“Mae-Lin, I have a question. How do people lose belly fat around the waist and abs? I’ve been doing a sh*t-load of situps… but it’s not working. I want a six-pack but it just seems impossible. Is there a diet I’m supposed to go on?”
This is one of the most common questions faced by any fitness professional. There are a plethora of special reports on the net, as well as expensive gadgets which are supposed to help you lose inches from your waist-line while watching TV in the comfort of your own home.
Like most things fitness-related, the solution is simple, but not easy. Here are the facts about getting a shredded mid-section.
There is no such thing as spot-reduction
When we burn body-fat, we can’t choose where it comes from. Fat is burnt when we expend energy during activities like running, swimming, cycling, boxing, wrestling etc – anything that causes you to work up a sweat and breath heavily. In order to lose fat from your waist, you will need to be losing it from everywhere else on your body as well. Of course, the usual rules about sensible eating also apply – you won’t lose fat if you’re still consuming more calories than what you are burning.
Sit-ups alone are not enough
I always recommend a strength program which works the whole body. You can work different body-parts on different days, if this is convenient for you, as long as all parts of your body are worked and challenged to develop in a balanced fashion. Even if your primary goal is a great six-pack, you need to build active muscle mass all over the body, not only to achieve a desirable look, but to boost your metabolism and make it easier for you to burn calories and reduce body-fat.
The other reason why sit-ups or crunches are not sufficient on their own is that they tend to work predominantly the upper rectus abdominus. To achieve a good look which includes definition in the lower belly and a flat silhouette, as well as functional strength, the core muscles such as transverse abdominus and the pelvic floor, and the oblique muscles, also need to be developed.
There is no special diet for getting definition through the mid-section. What you need to aim for is a reduction in total body-fat, an increase in lean muscle mass, and activation and some hypertrophy of the core and abdominal muscles. All of the usual rules about eating a balanced diet which provides fewer calories than what you are burning apply.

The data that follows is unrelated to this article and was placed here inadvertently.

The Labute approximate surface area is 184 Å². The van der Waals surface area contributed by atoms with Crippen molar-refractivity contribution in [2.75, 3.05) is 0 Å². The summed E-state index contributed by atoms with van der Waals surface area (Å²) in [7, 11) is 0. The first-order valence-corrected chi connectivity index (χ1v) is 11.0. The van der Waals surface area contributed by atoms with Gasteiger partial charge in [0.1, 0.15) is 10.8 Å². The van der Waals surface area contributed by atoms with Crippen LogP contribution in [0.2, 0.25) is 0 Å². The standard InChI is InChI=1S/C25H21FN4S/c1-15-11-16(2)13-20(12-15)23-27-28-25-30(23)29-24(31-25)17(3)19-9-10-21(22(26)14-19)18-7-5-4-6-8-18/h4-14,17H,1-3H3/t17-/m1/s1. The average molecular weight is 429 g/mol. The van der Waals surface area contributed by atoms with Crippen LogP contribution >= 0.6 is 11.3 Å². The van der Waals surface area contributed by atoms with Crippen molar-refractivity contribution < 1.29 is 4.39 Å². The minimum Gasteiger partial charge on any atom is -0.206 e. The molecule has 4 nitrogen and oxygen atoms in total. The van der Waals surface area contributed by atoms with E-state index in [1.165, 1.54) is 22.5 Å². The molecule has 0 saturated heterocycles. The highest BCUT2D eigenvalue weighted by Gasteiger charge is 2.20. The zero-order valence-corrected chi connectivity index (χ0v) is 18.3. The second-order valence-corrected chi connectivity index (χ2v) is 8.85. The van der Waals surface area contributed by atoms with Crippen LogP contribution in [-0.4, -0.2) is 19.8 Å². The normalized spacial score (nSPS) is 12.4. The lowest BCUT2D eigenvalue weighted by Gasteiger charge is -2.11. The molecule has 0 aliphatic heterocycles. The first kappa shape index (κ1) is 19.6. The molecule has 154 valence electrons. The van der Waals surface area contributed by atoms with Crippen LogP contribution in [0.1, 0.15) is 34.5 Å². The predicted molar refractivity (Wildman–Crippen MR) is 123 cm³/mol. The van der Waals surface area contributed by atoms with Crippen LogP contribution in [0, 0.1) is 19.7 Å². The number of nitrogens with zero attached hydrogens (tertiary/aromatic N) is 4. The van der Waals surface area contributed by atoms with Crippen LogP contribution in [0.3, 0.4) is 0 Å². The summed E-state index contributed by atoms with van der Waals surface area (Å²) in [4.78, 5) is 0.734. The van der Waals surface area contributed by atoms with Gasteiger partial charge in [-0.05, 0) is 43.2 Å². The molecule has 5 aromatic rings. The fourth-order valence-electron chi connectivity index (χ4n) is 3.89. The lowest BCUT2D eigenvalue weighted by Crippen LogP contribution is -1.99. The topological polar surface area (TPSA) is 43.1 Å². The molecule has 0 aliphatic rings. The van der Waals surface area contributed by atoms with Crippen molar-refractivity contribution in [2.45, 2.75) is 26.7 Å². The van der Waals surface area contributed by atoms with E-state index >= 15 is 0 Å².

Different types of belly fat…
It’s useful to know that there are two types of fat, which will be of concern to you when uncovering your abs.
Subcutaneous fat is the layer of fat directly beneath the skin. This is the fat which conceals your abdominal muscles and rolls over the top of those tight jeans. You can pinch it between your fingers and measure it with callipers.
Visceral fat exists beneath your abdominal muscles, around your internal organs. This type of fat doesn’t prevent you from seeing muscle definition, but does cause your belly to stick out, creating the pot-bellied or beer-bellied look. Your vanity in this instance may help you to live longer: visceral fat is linked to an increased risk of heart disease, type 2 diabetes, stroke, breast cancer, and hypertension.
Both types of fat are burnt as a result of cardio-vascular exercise.
While most men tend to accumulate fat in the abdominal area, whether women accumulate fat more around the hips and thighs, or around the belly, may be effected by factors such as genetics, ethnicity and hormones. This doesn’t mean that anyone can’t achieve a well-defined mid-section, but it may be harder for some than others. For example, a woman who naturally stores fat around her belly may have a low body-fat percentage and toned arms, legs and hips, but still have some fat “covering” her abs. Conversely, a woman who naturally stores fat in the hips and thighs may have good abdominal definition but still have cellulite on her legs. Understanding your body type can help you to recognise what your strengths and weaknesses are.
Stress and belly-fat
Research has found that chronic stress encourages the body to store fat in the abdominal region. While some people lose their appetite when stressed, many feel driven to comfort eating, thus increasing the belly-fattening qualities of stress. If you are following a healthy diet, are doing a combination of cardio and resistance training, and are finding it hard to shift belly-fat, you may want to reflect on whether your body is chronically stressed and whether you might benefit from stress-management strategies.